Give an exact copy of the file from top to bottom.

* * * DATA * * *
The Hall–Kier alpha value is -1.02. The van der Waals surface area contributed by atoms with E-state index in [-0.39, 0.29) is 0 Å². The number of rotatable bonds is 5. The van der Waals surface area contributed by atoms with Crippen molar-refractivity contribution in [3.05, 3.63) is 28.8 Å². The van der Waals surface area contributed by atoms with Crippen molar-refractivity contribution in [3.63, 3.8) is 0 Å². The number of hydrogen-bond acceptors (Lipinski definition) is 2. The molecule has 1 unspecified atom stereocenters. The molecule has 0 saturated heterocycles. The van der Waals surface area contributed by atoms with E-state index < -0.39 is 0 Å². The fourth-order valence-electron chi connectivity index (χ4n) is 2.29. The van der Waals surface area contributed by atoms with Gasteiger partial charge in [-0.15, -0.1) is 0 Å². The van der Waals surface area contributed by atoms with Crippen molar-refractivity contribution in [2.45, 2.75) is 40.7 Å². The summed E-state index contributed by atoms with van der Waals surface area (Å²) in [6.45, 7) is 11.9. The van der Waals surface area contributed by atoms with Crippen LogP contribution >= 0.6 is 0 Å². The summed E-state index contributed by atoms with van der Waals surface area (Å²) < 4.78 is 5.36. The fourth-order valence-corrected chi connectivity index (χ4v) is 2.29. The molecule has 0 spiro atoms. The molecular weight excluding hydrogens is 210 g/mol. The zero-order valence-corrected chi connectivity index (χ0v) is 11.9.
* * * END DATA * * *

The Hall–Kier alpha value is -1.02. The van der Waals surface area contributed by atoms with E-state index in [-0.39, 0.29) is 0 Å². The number of rotatable bonds is 5. The van der Waals surface area contributed by atoms with Crippen molar-refractivity contribution in [3.05, 3.63) is 28.8 Å². The van der Waals surface area contributed by atoms with Crippen molar-refractivity contribution in [3.63, 3.8) is 0 Å². The number of hydrogen-bond acceptors (Lipinski definition) is 2. The molecule has 1 unspecified atom stereocenters. The molecule has 0 saturated heterocycles. The van der Waals surface area contributed by atoms with E-state index < -0.39 is 0 Å². The fourth-order valence-electron chi connectivity index (χ4n) is 2.29. The van der Waals surface area contributed by atoms with Gasteiger partial charge in [-0.15, -0.1) is 0 Å². The van der Waals surface area contributed by atoms with Crippen molar-refractivity contribution in [2.45, 2.75) is 40.7 Å². The summed E-state index contributed by atoms with van der Waals surface area (Å²) in [6.45, 7) is 11.9. The van der Waals surface area contributed by atoms with Crippen LogP contribution >= 0.6 is 0 Å². The summed E-state index contributed by atoms with van der Waals surface area (Å²) < 4.78 is 5.36. The fourth-order valence-corrected chi connectivity index (χ4v) is 2.29. The molecule has 0 spiro atoms. The molecular weight excluding hydrogens is 210 g/mol. The zero-order valence-corrected chi connectivity index (χ0v) is 11.9.